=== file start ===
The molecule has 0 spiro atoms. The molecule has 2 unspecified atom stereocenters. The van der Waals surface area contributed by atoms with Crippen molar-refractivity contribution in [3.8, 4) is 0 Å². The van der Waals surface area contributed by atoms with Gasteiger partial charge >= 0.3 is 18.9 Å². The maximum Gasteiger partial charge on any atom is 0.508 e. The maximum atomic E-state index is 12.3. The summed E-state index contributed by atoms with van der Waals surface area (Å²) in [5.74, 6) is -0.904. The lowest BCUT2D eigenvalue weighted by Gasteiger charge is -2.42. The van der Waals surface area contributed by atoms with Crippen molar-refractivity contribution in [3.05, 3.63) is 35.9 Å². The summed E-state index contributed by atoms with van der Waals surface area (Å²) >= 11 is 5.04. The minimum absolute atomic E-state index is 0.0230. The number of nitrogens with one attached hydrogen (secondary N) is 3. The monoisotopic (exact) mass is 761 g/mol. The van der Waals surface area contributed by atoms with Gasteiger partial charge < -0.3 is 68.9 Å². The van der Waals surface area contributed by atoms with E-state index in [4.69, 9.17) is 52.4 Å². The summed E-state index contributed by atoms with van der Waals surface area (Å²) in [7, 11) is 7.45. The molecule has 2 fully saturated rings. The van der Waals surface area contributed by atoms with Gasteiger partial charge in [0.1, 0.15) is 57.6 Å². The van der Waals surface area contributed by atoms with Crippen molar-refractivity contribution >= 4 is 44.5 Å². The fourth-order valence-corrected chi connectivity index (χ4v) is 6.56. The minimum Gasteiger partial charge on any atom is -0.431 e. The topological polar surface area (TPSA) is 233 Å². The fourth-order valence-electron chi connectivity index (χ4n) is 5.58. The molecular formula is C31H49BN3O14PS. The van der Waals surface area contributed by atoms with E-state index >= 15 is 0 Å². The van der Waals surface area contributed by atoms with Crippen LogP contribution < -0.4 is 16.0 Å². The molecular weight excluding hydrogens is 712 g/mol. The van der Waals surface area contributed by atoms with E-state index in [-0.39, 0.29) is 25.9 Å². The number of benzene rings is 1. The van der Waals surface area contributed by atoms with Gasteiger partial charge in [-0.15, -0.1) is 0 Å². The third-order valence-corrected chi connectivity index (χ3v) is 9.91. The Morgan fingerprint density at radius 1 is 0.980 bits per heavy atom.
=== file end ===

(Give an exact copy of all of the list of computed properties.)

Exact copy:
The molecule has 0 spiro atoms. The molecule has 2 unspecified atom stereocenters. The van der Waals surface area contributed by atoms with Crippen molar-refractivity contribution in [3.8, 4) is 0 Å². The van der Waals surface area contributed by atoms with Gasteiger partial charge >= 0.3 is 18.9 Å². The maximum Gasteiger partial charge on any atom is 0.508 e. The maximum atomic E-state index is 12.3. The summed E-state index contributed by atoms with van der Waals surface area (Å²) in [5.74, 6) is -0.904. The lowest BCUT2D eigenvalue weighted by Gasteiger charge is -2.42. The van der Waals surface area contributed by atoms with Crippen molar-refractivity contribution in [3.05, 3.63) is 35.9 Å². The summed E-state index contributed by atoms with van der Waals surface area (Å²) >= 11 is 5.04. The minimum absolute atomic E-state index is 0.0230. The number of nitrogens with one attached hydrogen (secondary N) is 3. The monoisotopic (exact) mass is 761 g/mol. The van der Waals surface area contributed by atoms with Gasteiger partial charge < -0.3 is 68.9 Å². The van der Waals surface area contributed by atoms with E-state index in [4.69, 9.17) is 52.4 Å². The summed E-state index contributed by atoms with van der Waals surface area (Å²) in [7, 11) is 7.45. The molecule has 2 fully saturated rings. The van der Waals surface area contributed by atoms with Gasteiger partial charge in [0.1, 0.15) is 57.6 Å². The van der Waals surface area contributed by atoms with Crippen molar-refractivity contribution >= 4 is 44.5 Å². The fourth-order valence-corrected chi connectivity index (χ4v) is 6.56. The minimum Gasteiger partial charge on any atom is -0.431 e. The topological polar surface area (TPSA) is 233 Å². The fourth-order valence-electron chi connectivity index (χ4n) is 5.58. The molecular formula is C31H49BN3O14PS. The van der Waals surface area contributed by atoms with E-state index >= 15 is 0 Å². The van der Waals surface area contributed by atoms with Crippen LogP contribution < -0.4 is 16.0 Å². The molecular weight excluding hydrogens is 712 g/mol. The van der Waals surface area contributed by atoms with E-state index in [-0.39, 0.29) is 25.9 Å². The number of benzene rings is 1. The van der Waals surface area contributed by atoms with Gasteiger partial charge in [-0.15, -0.1) is 0 Å². The third-order valence-corrected chi connectivity index (χ3v) is 9.91. The Morgan fingerprint density at radius 1 is 0.980 bits per heavy atom.